Fleming, Christopher and Manning, Matthew - Routledge Handbook of Indigenous Wellbeing, Routledge Handbook of Indigenous Wellbeing London, Routledge, 2019 ISBN: 978-1-138-90917-5 (pp. 372)

Reviewed by Hart Cohen - Western Sydney University

Increasingly we find handbooks proliferating across a number of fields in the humanities, social and natural sciences and by diverse publishers. The Oxford Handbook list itself comprises handbooks across 15 disciplines, ranging from business and management to neuroscience. This Routledge Handbook, part of Routledge International Handbooks, is somewhat unique. Focusing on the concept of wellbeing, the handbook engages this concept through a prism of several disciplines from politics through law, psychology and anthropology. Wellbeing has emerged as a buzzword over several recent decades even if its first cited use is in the 1950s. It appears in UN agency reports in the 1990s and in research cases from about 2000. In this regard, it may be thought of as a specifically 21st century means of characterising and expanding on the concept of health.

The authors are careful to articulate the importance of defining the concept of ‘wellbeing’, but because their interest is in Indigenous wellbeing, to also defend their approach. The initial definition of ‘wellbeing’ states that it encompasses ‘… choices and activities aimed at achieving physical vitality, mental acuity, social satisfaction, a sense of accomplishment, and personal fulfilment’ (1). The evident condition of examining Indigenous wellbeing entails opening the field to a number of ‘domains’, variously defined as physical wellbeing, social and emotional wellbeing, economic wellbeing, cultural and spiritual wellbeing and subjective wellbeing. These domains sound like they were dialectically conceived in that the editors worked with their contributing authors and together emerged with this selection.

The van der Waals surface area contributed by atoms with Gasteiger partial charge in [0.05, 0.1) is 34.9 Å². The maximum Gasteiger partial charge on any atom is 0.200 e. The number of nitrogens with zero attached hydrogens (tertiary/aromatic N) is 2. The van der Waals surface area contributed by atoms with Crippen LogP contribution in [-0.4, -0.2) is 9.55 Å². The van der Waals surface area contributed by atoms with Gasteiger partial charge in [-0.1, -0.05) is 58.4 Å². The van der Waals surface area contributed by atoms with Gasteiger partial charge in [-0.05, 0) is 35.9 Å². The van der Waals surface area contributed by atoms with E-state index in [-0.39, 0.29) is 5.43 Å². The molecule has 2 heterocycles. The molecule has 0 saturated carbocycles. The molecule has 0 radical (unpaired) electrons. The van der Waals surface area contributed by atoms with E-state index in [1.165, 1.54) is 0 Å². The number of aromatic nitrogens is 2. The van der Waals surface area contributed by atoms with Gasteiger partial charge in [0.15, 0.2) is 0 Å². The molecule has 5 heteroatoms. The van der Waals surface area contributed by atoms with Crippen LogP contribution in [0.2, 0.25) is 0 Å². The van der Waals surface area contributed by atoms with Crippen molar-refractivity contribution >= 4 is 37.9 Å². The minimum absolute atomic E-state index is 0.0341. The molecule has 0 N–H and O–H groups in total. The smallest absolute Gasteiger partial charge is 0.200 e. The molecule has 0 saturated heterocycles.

The Handbook spans the globe crossing the Americas, Oceania, Asia, circumpolar regions and Africa. To be sure, the breadth of this spread required a necessarily selective process to ensure representation from each rather than a focus on a particular geographical region. The 24 chapters cover a multitude of concerns that are brought into focus within a particular domain. For example, a chapter within the social and emotional domain offers a fairly general introduction to Sámi titled, ‘Wellbeing in Swedish Indigenous Sámi children and young people: Looking back and looking forward’. While the chapter is brief, there is a section on suicide in which the attribution to youth suicide among Sámi is about 10 percent higher than non-Sámi Swedish youth. Suicide rates are generally higher within Indigenous youth communities and there is a repetition of this concern in other chapters and domains found in the book.

In the section/domain of cultural and spiritual wellbeing, a chapter titled: ‘We have our own way: Exploring pathways for wellbeing among Inuit in Nunatsiavut, Labrador, Canada’, the authors, multiple researchers, combine a robust quantitative approach with a qualitative assessment of the important of Inuit value systems to wellbeing. Specifically, they refer to the massive changes Inuit people have been subjected to and how embedding a relationship to the land and cultural traditions fostered strong wellbeing outcomes. Moreover, many Inuit express the importance of community and family – ‘… a complementary network of community-minded individuals, for supporting individual and collective wellness’ (234).

The editors of the Handbook are also authors and contribute several chapters to the discussions. They also signal both a valorisation of Indigenous wellbeing as well as how the lack of wellbeing can be traced to multiple experiences of colonialism that resulted in cultural denial, economic deprivation and social displacement. Thus, this handbook is able to bind the root causes of many of the research cases referred to within the colonial experience. At the same time, it shows that the way forward to improving Indigenous wellbeing is diverse and grounded in a research ethos where Indigenous peoples are sovereign in how they inform and apply best practice for achieving wellbeing ‘in their own way’.

About the reviewer

Dr Hart Cohen is Professor in Media Arts in the School of Humanities and Communication Arts at Western Sydney University, Australia where he is also a member of the Institute for Culture and Society. He has published widely in the field of visual anthropology, communications and film studies. Professor Cohen is co-author of Screen Media Arts: An Introduction to Concepts and Practices for Oxford University Press (2009) and founding editor of the Global Media Journal (Australian Edition). His most recent book is The Strehlow Collection: Explorations in Old and New Media (2018, Routledge).

Email: h.cohen.westernsydney.edu.au

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